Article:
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About The Author

By Andrew Bibee
Hello everyone, my name is Andrew, its a pleasure to meet you here! I am a Japanese American photographer currently based in Tokyo, Japan, and I mainly do street photography and portraits over here. I currently work freelance as a photographer/writer for a magazine publication as I await to hear results back from university to become a graduate student.
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Comments

Will on Canon 50mm Serenar f/1.9 – The Serene Beauty of the Japanese Summitar

Comment posted: 08/07/2024

Loved your pictures, Andrew, particularly struck with the taxi one! This lens seems to rendition beautifully and in your hands, is delightful.
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Andrew Bibee replied:

Comment posted: 08/07/2024

Thank you so much for your kind comment! that Taxi shot was a lucky one ahaha, I shot it wide open at around 1/125 if memory serves me correctly and I saw the older shaped taxi right around the corner and hoped for the best. Turned out better than expected haha.

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Neal Wellons on Canon 50mm Serenar f/1.9 – The Serene Beauty of the Japanese Summitar

Comment posted: 08/07/2024

Thanks for a great review on a lens I seldom hear about. I bought one two or three years ago and, even though I have quite a few LTM lenses, use the Serenar 1.9 quite a bit. It also inspired the purchase of a Leitz Summar f/2 which is quirky in similar ways.

Your photos are great; you have mastered this cool lens.
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Andrew Bibee replied:

Comment posted: 08/07/2024

Thank you for your kind words and comment :) I feel that temptation to buy the Leitz Summar f/2 because of this lens and how much fun I have had with it -- I'm curious at how similar or different the rendering would be especially in regards to the bokeh considering the difference in the aperture blades. Thank you so much again :)!

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Jonathan Leavitt on Canon 50mm Serenar f/1.9 – The Serene Beauty of the Japanese Summitar

Comment posted: 08/07/2024

There is also a Canon F1.8 Serenar, which seems to be in a fixed barrel, not retractable. What is the optical difference?
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Andrew Bibee replied:

Comment posted: 08/07/2024

The timing of the next comment is impeccable, Marco Andres detailed it very well and according to him it's also a double-gauss arrangement of six elements in four groups, so I feel like you should be able to expect similar results. From what I've seen online so far it looks like the rigid f1.8 lens may have more contrast and less swirl at wide open, but I'm not certain whether or not that's the specific nature of the lens or the quality of the specific copy of the lens. But it does seem to have very nice optical quality, I think it would be particularly good for clear portraits. Take all this info with a grain of salt though! I've unfortunately haven't had the pleasure to try the f1.8 lens after all.

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Marco Andrés on Canon 50mm Serenar f/1.9 – The Serene Beauty of the Japanese Summitar

Comment posted: 08/07/2024

Evocative images showing the lens at its best. A similar ltm Canon lens – Serenar 50/1.8 – is also double-gauss arrangement of six elements in four groups, rigid not collapsible, with aperture range f/1,8 –f/16 (not f/1.9 – f/11), a more expensive and known as the Japanese Summicron (not the Summitar). Dante Stella pronounced the results with the Serenar 50/1.8 indistinguishable from the Summicron 50/2.
The Serenar 50/1.8 a sleeper usually thrown in with a Canon body.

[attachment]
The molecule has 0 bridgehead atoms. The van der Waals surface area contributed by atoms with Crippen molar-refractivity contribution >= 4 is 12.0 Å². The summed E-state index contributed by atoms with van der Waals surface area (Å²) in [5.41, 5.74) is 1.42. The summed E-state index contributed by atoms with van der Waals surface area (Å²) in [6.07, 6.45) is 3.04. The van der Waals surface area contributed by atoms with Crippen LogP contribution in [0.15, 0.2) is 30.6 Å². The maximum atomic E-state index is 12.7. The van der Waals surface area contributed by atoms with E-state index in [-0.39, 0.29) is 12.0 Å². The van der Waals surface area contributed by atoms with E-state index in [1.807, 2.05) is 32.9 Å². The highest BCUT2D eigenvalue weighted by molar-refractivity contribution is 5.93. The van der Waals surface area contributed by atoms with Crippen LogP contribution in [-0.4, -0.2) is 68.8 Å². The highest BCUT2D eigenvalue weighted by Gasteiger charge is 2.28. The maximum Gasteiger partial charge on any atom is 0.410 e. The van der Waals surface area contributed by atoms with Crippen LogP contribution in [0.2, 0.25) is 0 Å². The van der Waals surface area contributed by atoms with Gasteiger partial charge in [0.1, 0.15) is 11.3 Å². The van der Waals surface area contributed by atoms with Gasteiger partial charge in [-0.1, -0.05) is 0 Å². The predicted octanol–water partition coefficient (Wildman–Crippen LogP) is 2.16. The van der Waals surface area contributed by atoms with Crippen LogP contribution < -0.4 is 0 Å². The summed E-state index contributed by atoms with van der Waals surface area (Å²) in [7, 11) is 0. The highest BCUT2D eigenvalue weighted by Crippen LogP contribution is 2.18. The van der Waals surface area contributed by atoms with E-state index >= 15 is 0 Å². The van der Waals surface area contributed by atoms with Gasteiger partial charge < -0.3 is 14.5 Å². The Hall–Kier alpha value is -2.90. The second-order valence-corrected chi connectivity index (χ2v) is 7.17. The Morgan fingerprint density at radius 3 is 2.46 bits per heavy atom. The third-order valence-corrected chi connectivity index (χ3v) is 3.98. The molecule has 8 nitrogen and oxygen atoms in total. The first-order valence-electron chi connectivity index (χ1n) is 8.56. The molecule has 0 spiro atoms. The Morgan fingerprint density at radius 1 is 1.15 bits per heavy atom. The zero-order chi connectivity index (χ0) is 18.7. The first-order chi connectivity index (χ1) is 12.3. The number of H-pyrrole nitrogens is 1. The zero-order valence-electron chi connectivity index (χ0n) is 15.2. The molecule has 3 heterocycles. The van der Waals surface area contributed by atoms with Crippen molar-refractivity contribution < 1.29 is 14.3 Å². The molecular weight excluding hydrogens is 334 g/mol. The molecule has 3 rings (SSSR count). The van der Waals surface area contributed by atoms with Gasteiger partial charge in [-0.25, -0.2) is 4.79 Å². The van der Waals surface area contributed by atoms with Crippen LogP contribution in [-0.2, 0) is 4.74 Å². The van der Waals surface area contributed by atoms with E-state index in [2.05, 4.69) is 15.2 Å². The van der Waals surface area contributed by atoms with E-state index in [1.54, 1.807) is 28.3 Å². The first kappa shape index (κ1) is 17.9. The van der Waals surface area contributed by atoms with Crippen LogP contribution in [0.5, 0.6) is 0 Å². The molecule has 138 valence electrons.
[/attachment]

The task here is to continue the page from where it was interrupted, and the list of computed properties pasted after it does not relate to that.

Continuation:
Have one so I am « biased ».
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Andrew Bibee replied:

Comment posted: 08/07/2024

I'm jealous! I haven't had the opportunity to try the lens out, but I've heard a lot of good things about it. I wonder if there's any similarities to the later chrome barrel Canon f1.8 lens that dropped the serenar name. But my goodness, now I'm considering giving up my Summicron for that lens now haha.

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mike on Canon 50mm Serenar f/1.9 – The Serene Beauty of the Japanese Summitar

Comment posted: 08/07/2024

35mmc is at it's best when good photography is combined with informative writing (like this post) Thanks!
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Andrew Bibee replied:

Comment posted: 08/07/2024

Thank you so kindly! It's nice to hear that :) I was a bit worried whether or not this one was a bit concise especially after my convoluted first post so haha.

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John F. on Canon 50mm Serenar f/1.9 – The Serene Beauty of the Japanese Summitar

Comment posted: 08/07/2024

Nice pictures, nice article. I haven't seen too much written about this lens, but it's clear you've got quite a lot of practice with it. What's the screw mount Canon you've got? IIIS, IID?
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Andrew Bibee replied:

Comment posted: 08/07/2024

Thank you so much! :) Frankly speaking, I felt the same way too in that I haven't found too many articles (at least in English) about this lens, and thought maybe this can be a fun start to the discussion. I bought this lens when I got my Leica M3 (and fresh out of cash for an authentic Leitz lens), thought this would be a good alternative to get that Henri Cartier-Bresson feel and it practically became glued to my M3 the 2 years. Oh! That Canon is the IID if my information is correct. Frankly all the Canon cameras look identical so I think the staff from the camera store were confused as well haha.

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Russ on Canon 50mm Serenar f/1.9 – The Serene Beauty of the Japanese Summitar

Comment posted: 08/07/2024

Great to see these early Canon lenses getting some deserved attention. I have been working with a Canon IVS lately and enjoying some of the early chrome serenars. That's wonderful info about the origin of the name. In particular that it's named for one of the Moon's "seas". I'm lucky enough to own a 1948 Leitz Summitar. I'd say this serenar is probably closer to the older Summar design in terms of image rendering. Definitely unique! It's great to see street photography but I think your best shots here are the portraits. The young women in Kimonos and the low light shot of the woman with a wine glass in particular. The figure study is fantastic as well.